This week, the Guardian broke the news that eight women are planning to sue the Met over relationships that they had with undercover police officers. Over a course of 23 years from 1987 to 2010, men sent by the police to infiltrate protest groups have initiated sexual relationships with female activists, lying and deceiving them to gain their trust and through that – their information.
The use of sex as a means of gathering intelligence is nothing new. The “honeytrap” is a staple of spy fiction, developed from some high profile scandals of predominantly women seducing men in order to obtain information Previous scandals however have generally involved the targets being either government ministers or officials of a rival state, and usually involving either blackmail or a short encounter to gather identified information for a specific purpose. While not condoning sexual or emotional abuse under any circumstances, there are four critical differences about this scandal which makes it particularly insidious.
1. It involves the police service rather than the security services
The stated purpose and values of the security service and the police differ considerably. The purpose of MI5 is
[The] purpose [of MI5] is to protect national security. We do this by identifying and disrupting threats, advising on protection, analysing information and reporting to government. Operational success drives all of our work.
While this is qualified by a range of statements describing how that success is best achieved, which would appear to rule out the kind of abuse seen in this case, it has a clear preemptive orientation and is considerably stronger than the Met statement of purpose.
The purpose of the Metropolitan Police Service is to uphold the law fairly and firmly;to prevent crime; to pursue and bring to justice those who break the law; to keep The Queen’s Peace to protect, help and reassure people in London; and to be seen to do all this with integrity, common sense and sound judgement.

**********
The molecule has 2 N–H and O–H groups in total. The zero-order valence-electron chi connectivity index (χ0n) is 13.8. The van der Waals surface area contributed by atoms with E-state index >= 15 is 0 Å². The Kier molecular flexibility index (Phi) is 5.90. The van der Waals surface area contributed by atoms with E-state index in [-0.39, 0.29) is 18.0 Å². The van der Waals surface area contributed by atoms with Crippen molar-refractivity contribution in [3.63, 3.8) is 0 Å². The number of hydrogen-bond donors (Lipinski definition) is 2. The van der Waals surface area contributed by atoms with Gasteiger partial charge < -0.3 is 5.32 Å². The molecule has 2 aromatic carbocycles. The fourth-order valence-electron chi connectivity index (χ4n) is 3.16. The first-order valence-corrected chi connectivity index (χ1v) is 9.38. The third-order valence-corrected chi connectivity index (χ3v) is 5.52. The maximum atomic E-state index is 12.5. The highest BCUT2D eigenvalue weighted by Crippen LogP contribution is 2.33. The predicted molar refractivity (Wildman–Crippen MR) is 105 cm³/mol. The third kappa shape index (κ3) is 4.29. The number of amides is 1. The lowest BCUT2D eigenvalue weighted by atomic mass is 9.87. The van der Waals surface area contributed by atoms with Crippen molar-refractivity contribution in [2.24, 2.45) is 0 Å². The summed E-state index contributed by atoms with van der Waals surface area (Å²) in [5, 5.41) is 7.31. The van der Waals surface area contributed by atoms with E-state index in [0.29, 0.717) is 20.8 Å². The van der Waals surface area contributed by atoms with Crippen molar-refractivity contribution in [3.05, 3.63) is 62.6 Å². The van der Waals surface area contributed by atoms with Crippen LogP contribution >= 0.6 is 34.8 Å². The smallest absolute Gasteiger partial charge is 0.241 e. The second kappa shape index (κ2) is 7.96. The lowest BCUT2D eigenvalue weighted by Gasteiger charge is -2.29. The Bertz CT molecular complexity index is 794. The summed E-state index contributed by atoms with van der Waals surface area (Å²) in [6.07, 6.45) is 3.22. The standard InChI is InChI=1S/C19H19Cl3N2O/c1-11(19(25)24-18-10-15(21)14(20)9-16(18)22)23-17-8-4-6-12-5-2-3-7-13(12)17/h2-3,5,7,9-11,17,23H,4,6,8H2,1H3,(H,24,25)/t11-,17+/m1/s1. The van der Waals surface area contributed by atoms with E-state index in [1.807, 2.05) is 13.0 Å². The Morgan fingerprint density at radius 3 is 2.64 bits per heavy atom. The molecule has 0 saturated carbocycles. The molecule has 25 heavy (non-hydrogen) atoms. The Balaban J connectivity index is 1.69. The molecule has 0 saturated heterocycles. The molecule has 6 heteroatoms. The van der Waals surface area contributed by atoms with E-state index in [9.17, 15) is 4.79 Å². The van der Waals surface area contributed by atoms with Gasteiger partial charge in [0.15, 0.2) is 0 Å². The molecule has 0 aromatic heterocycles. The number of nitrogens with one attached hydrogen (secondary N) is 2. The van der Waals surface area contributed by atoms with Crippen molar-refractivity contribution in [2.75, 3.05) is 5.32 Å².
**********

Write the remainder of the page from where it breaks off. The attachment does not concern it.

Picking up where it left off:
Despite the denials coming from the Met, it is inconceivable that they were unaware of a number of male plants having sexual and emotional relationships while undercover. The only conclusion to be drawn is that not only was it tolerated, but that it was encouraged. While at a stretch the stated purpose of MI5 may condone such behaviour, there is nothing in the stated purpose of the Metropolitan Police which would suggest that this was appropriate.
It can only be concluded that rather than the individual officers operating outwith their remit, the Metropolitan Police itself had extended its remit of crime prevention to justify the sexual and emotional abuse of private citizens.
2. The targets were private citizens not state professionals
In general, most targets of sexual espionage have been middle-high ranking state officials. The deceit practiced on these individuals is intended not to obtain access to their views or private information but information on and of the state for which employs them. While private citizens have been sexually abused for espionage purposes, witness Christine Keeler, they have not been the target of the espionage, rather a conduit to obtain third party information.
Those employed by Governments, particularly those with access to highly classified or confidential information are advised carefully in the protection of state information. Signing the Official Secrets Act and with specific training in how such information should be handled and protected. It would be clear from this guidance that sharing such information with a lover would be inappropriate and while of course rules are made to be broken, ultimately the information they should divulge is that of their employer rather than their own.
In this case, by contrast, these were all activists operating within an activist community which welcomed and accepted these officers as one of their own. While most direct action groups will advise their members on security, even to the point of advising activists not to share information with their lovers, in practice most activism preparation takes place within private or semi-private spaces and actions are developed on the basis of affinity – that is involving those who are known and trusted within a particular circle. With that in mind, especially given the long-term nature of some of these relationships, the officers would have been able to obtain detailed information about the views, plans and activities of activist through the romantic and sexual relationship they had developed.